Carboplatin, etoposide yield similar survival in NSCLC



Chemotherapy with carboplatin and paclitaxel yielded similar overall survival with fewer adverse effects than did etoposide-plus-cisplatin chemotherapy in the first large study to directly compare the two approaches for stage-3 non–small-cell lung cancer, according to a report published online Nov. 24 in the Journal of Clinical Oncology.

When given concurrently with radiotherapy, the etoposide-based chemotherapy has been considered the most effective for these patients, but the carboplatin combination has recently emerged as an alternative because it is less toxic. Yet, “there is considerable concern that carboplatin plus paclitaxel, although better tolerated than etoposide plus cisplatin, may be inferior in terms of disease control,” said Dr. Rafael Santana-Davila of the University of Washington, Seattle, and his associates.

To compare the two combination chemotherapies, the investigators reviewed the records of 1,842 Veterans Affairs patients (98% men) newly diagnosed as having stage-3 NSCLC during a 10-year period. A total of 27% were treated with the etoposide combination and 73% with the carboplatin combination. In the initial, unadjusted data analysis, etoposide was associated with a longer median survival (17.3 months vs 14.6 months), but further investigation showed that the difference was attributable to patients’ baseline characteristics rather than their chemotherapy regimen.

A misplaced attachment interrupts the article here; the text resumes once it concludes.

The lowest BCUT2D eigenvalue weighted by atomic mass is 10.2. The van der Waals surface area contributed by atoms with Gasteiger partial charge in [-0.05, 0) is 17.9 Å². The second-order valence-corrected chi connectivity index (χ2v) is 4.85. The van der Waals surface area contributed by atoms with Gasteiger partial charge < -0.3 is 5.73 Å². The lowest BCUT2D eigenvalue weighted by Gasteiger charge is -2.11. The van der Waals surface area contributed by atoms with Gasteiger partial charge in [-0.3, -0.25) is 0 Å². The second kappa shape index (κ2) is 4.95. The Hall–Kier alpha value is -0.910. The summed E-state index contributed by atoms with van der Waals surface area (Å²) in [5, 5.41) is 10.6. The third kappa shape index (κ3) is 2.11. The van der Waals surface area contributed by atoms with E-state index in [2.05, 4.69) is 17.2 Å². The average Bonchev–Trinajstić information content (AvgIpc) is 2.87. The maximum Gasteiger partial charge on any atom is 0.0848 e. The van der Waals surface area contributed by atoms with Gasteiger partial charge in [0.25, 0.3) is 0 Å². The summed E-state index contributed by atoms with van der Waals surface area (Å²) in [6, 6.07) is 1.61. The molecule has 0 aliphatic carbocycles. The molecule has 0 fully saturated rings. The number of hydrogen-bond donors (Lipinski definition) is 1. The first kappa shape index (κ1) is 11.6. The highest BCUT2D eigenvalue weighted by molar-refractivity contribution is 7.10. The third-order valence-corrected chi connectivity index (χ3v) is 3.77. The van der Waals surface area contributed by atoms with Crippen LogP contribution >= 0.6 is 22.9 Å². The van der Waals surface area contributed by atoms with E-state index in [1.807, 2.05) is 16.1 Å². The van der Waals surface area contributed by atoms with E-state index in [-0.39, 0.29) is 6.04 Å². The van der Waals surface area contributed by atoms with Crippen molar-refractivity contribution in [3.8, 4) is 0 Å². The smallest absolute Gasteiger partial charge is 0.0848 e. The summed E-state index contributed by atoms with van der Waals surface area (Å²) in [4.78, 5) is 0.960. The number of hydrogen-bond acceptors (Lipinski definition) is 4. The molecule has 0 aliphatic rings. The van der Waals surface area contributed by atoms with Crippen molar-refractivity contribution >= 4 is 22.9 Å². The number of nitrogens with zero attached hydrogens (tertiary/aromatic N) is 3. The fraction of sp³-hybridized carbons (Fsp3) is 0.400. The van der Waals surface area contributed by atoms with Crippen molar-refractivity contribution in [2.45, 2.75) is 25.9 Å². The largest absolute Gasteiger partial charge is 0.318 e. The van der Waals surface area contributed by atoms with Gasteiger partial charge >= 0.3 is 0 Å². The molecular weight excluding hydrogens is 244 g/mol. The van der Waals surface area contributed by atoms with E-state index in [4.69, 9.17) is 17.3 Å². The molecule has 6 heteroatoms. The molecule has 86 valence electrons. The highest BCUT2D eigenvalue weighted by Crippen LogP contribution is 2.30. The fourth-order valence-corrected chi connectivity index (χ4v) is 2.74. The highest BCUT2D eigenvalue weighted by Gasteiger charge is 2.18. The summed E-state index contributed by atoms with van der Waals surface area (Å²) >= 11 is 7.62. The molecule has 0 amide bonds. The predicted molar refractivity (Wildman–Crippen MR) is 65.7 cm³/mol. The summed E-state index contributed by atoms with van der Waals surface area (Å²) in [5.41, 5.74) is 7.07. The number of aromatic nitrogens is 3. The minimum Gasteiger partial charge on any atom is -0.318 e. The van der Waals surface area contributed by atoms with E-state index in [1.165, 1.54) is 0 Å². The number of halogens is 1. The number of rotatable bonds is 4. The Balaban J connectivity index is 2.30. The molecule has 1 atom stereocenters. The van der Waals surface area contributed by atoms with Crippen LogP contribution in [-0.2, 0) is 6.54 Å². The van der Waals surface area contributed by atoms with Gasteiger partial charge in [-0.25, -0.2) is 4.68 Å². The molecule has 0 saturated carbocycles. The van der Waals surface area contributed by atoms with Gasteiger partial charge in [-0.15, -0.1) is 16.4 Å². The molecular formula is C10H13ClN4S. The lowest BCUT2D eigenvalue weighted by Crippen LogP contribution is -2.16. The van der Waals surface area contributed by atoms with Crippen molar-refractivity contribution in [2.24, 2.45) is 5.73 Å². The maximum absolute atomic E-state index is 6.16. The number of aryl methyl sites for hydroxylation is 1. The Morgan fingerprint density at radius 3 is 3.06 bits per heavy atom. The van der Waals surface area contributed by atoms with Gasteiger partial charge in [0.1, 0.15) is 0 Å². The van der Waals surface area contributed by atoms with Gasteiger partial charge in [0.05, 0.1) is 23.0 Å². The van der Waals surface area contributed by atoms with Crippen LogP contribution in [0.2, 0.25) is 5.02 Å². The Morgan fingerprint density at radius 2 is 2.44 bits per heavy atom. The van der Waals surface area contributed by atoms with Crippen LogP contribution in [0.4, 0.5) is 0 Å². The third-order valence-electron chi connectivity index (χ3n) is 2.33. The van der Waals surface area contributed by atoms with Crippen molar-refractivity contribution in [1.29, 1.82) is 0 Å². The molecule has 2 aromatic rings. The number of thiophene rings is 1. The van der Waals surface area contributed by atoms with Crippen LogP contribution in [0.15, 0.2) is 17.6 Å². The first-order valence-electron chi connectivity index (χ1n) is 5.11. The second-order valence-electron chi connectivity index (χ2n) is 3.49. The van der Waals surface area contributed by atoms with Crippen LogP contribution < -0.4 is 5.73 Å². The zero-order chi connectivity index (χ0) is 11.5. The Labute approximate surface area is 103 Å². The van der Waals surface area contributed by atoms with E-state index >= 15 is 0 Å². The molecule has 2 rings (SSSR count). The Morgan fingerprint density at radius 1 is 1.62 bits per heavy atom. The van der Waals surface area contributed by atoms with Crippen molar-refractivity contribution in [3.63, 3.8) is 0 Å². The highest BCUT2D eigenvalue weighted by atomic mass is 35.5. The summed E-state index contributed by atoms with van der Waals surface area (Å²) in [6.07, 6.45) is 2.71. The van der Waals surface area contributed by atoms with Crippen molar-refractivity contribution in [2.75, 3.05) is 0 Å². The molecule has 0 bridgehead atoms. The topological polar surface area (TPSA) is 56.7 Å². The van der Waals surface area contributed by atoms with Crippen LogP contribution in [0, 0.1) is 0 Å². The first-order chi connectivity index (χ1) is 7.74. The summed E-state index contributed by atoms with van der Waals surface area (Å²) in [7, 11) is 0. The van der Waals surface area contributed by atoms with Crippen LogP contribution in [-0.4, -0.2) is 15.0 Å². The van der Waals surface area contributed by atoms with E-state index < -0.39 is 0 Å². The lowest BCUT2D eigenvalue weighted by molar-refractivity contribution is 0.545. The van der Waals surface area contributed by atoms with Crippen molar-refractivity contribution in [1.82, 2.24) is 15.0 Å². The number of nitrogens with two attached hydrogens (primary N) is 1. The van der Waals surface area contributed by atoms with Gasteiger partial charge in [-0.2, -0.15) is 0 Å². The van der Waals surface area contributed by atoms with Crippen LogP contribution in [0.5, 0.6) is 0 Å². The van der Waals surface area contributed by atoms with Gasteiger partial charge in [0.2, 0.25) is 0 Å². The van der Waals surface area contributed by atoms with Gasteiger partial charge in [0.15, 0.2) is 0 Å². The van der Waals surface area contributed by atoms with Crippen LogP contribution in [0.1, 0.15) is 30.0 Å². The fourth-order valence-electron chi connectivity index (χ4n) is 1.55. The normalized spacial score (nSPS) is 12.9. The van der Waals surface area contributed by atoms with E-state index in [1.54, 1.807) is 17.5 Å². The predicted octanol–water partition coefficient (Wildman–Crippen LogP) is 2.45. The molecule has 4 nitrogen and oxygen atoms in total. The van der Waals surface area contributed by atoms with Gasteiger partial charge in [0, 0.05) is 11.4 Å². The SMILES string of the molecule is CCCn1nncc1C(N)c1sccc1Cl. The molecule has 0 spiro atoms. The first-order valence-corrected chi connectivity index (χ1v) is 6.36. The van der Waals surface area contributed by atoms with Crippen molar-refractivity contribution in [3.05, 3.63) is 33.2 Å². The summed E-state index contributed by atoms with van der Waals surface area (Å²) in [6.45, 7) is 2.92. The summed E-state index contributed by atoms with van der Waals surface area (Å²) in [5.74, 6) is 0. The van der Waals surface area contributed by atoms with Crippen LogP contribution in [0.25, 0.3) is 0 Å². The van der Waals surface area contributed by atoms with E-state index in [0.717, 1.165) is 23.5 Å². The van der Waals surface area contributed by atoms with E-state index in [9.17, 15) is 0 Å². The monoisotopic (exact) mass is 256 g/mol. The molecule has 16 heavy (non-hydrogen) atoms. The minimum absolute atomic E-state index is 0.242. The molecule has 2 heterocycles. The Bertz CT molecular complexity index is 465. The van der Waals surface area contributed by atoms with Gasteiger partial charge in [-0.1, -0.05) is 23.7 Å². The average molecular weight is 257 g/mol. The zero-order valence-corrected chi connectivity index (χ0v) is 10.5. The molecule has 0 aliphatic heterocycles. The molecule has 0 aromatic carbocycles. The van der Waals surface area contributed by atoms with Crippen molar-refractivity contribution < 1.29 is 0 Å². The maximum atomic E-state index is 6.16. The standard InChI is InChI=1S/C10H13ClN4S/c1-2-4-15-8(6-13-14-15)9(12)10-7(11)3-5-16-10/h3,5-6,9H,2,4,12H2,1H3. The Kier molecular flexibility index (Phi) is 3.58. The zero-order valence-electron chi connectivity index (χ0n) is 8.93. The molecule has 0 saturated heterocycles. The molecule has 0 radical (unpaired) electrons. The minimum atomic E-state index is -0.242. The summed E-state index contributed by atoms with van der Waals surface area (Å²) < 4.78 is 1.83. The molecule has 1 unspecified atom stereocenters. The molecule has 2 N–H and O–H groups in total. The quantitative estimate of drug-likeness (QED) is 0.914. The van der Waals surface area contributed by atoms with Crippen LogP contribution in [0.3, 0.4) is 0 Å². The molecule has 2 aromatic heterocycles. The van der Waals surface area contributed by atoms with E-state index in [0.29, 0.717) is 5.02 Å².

Since baseline traits differed between the two groups of patients, a subgroup of 381 patients who received etoposide was propensity matched with the same number who received carboplatin. This eliminated baseline differences between the two study groups in age, hemoglobin level, albumin level, percentage of weight loss, and comorbidities. This analysis also demonstrated no survival advantage for etoposide.

The researchers then discovered that some of the medical centers in the study showed definite preferences for or against etoposide, with 8 using the drug more than half the time (in 55%-81% of patients) and 11 using it in fewer than 10% of cases (in 0-9% of patients).

In two final analyses that corrected for this discrepancy, the etoposide combination again carried no survival advantage, compared with the carboplatin combination. Patients who received etoposide plus cisplatin, however, had a higher rate of adverse events during treatment, more oncology visits (mean, 17.6 visits vs. 12.6 for carboplatin), and more hospitalizations during treatment (mean, 2.4 vs 1.7), Dr. Santana-Davila and his associates said (J. Clin. Oncol. 2014 Nov. 24 [doi:10.1200/JCO.2014.56.2587]).

“We believe this study shows that there is considerable equipoise regarding which regimen should be preferred. Given the prevalence of unresectable stage-3 lung cancer, we believe a phase III randomized controlled trial should be considered to definitively answer this question,” they said.

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